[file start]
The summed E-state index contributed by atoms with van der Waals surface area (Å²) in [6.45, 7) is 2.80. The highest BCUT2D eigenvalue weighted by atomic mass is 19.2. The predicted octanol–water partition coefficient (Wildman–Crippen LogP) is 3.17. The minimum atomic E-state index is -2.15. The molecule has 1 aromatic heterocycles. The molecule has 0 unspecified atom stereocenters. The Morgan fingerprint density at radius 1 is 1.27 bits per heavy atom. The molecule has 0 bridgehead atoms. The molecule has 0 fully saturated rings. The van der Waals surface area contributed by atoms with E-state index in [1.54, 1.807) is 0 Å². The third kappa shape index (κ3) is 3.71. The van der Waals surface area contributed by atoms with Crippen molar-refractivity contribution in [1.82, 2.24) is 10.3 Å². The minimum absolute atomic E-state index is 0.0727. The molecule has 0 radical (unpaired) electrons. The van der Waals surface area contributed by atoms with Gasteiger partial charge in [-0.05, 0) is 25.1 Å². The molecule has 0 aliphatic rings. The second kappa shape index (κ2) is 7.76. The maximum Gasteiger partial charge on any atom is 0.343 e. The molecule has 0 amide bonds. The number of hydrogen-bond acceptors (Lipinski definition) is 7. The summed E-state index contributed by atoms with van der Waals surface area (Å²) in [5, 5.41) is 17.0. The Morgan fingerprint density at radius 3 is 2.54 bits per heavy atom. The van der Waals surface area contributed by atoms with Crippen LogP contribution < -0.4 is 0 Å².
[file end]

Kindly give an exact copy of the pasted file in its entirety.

The summed E-state index contributed by atoms with van der Waals surface area (Å²) in [6.45, 7) is 2.80. The highest BCUT2D eigenvalue weighted by atomic mass is 19.2. The predicted octanol–water partition coefficient (Wildman–Crippen LogP) is 3.17. The minimum atomic E-state index is -2.15. The molecule has 1 aromatic heterocycles. The molecule has 0 unspecified atom stereocenters. The Morgan fingerprint density at radius 1 is 1.27 bits per heavy atom. The molecule has 0 bridgehead atoms. The molecule has 0 fully saturated rings. The van der Waals surface area contributed by atoms with E-state index in [1.54, 1.807) is 0 Å². The third kappa shape index (κ3) is 3.71. The van der Waals surface area contributed by atoms with Crippen molar-refractivity contribution in [1.82, 2.24) is 10.3 Å². The minimum absolute atomic E-state index is 0.0727. The molecule has 0 radical (unpaired) electrons. The van der Waals surface area contributed by atoms with Gasteiger partial charge in [-0.05, 0) is 25.1 Å². The molecule has 0 aliphatic rings. The second kappa shape index (κ2) is 7.76. The maximum Gasteiger partial charge on any atom is 0.343 e. The molecule has 0 amide bonds. The number of hydrogen-bond acceptors (Lipinski definition) is 7. The summed E-state index contributed by atoms with van der Waals surface area (Å²) in [5, 5.41) is 17.0. The Morgan fingerprint density at radius 3 is 2.54 bits per heavy atom. The van der Waals surface area contributed by atoms with Crippen LogP contribution < -0.4 is 0 Å².